Make no mistake about it, the five-in-a-row is some achievement and Dublin are by any standards a very good team. No doubt the diligence and dedication of both players and management has been key... along, of course, with the €18m in GAA coaching and development grants over the period from 2007 to 2018.
This was the precise span when a lot of the current players were developing into the quality footballers they are today.
The next highest grant allocation over that period was for Cork — a paltry €1.4m.
Thus, a factor of 10-plus in favour of the Dubs, even though only a population differential factor of three -times and all other counties languishing well below that again.
Fair play? Absolutely not.
Some 15 years ago, the GAA ‘corporate core’, came to to the promotional/financial decision that Dublin GAA needed to be galvanised and ‘rebooted’, so they somehow were able to grotesquely skew the funding allocations out of all decent proportion. Thus, the ‘five-in-a-row’ was hatched and now is dispatched. QED.
Not that the players, coaches managers, nutritionists, physios, etc, didn’t put in hard yards, just like every other county team (who struggle to make ends meet).
Of course they did, but the county’s clubs benefited exponentially from the coaching luxury afforded by the awards, and of course the county team derived so much additional financial fuel to rise to the top.
It’s a simple equation, really. You pour most of your money into one county, and await the eventual bonanza return vis-à-vis their string of trophies.
The elusive (nay, bizarre) question is why all other counties weren’t incessantly up in arms at such disparity being played out: The coffers of a county with one third of the nation’s population gets at least 10 times the funding of any other county, are bumped up and then you wait for the inevitable to materialise.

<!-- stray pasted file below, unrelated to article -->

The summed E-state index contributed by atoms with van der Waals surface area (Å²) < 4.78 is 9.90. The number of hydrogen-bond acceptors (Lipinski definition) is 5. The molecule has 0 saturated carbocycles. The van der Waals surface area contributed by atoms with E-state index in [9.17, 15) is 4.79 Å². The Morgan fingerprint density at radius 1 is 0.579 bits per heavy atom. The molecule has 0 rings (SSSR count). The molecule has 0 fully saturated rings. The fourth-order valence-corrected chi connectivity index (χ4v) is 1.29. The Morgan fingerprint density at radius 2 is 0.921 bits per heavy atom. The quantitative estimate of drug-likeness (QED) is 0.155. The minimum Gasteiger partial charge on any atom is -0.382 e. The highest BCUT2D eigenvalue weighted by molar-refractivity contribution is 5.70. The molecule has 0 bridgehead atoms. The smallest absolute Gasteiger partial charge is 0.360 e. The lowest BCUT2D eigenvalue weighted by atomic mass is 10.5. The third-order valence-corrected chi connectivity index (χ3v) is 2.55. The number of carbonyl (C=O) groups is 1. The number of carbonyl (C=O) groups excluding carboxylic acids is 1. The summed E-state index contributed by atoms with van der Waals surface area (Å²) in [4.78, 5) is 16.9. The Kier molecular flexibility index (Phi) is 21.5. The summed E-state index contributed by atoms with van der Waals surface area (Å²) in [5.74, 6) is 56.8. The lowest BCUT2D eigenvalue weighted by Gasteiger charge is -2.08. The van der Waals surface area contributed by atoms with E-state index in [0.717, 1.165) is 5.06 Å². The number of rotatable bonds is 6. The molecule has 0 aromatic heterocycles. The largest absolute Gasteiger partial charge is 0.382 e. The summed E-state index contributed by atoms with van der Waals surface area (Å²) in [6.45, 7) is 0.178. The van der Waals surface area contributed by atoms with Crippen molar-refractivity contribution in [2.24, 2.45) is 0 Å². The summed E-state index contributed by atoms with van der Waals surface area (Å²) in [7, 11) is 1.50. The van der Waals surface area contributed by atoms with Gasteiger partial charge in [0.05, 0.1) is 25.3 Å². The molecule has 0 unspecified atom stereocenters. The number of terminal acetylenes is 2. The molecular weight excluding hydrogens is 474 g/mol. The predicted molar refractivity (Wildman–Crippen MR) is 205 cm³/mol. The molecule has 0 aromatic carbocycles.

Amazing tolerance, I would have thought all round.
Rural clubs are suffering badly it seems, while the metropolitan clubs are booming, not least because of the distorted allocation of funding support.
It’s now really all about the corporate value attached to GAA decisions, not so much about equitability or honourable transparent fairness in the round.
In county-team terms, the most populous, the most funded (by far and further), the team that plays all its big matches in its home patch, the one that can gather easily for training without massive travel burdens, etc, etc, this is the team that garners all the contorted advantages.
What hope the rest?
Of course, saying all this, leaves one open to the customary jibe of “sour grapes” and jealousy of others’ success. It’s not that, but it is for sure a deep frustration at the travesty of it all. Nothing to do with the players or the management of the Dublin team, but all to do with the GAA handlers in headquarters.
Sportsmanship, fair play and even-handedness should always trump gamesmanship at every level of any self-respecting sports organisation.
However, no doubt the current leadership isn’t too bothered about such considerations, just sit-back enjoy the celebrations, wallow in the glow and keep the GAA corporate flag flying high.
Leitrim, Louth and Longford, et al, can all take a hike.
- Jim Cosgrove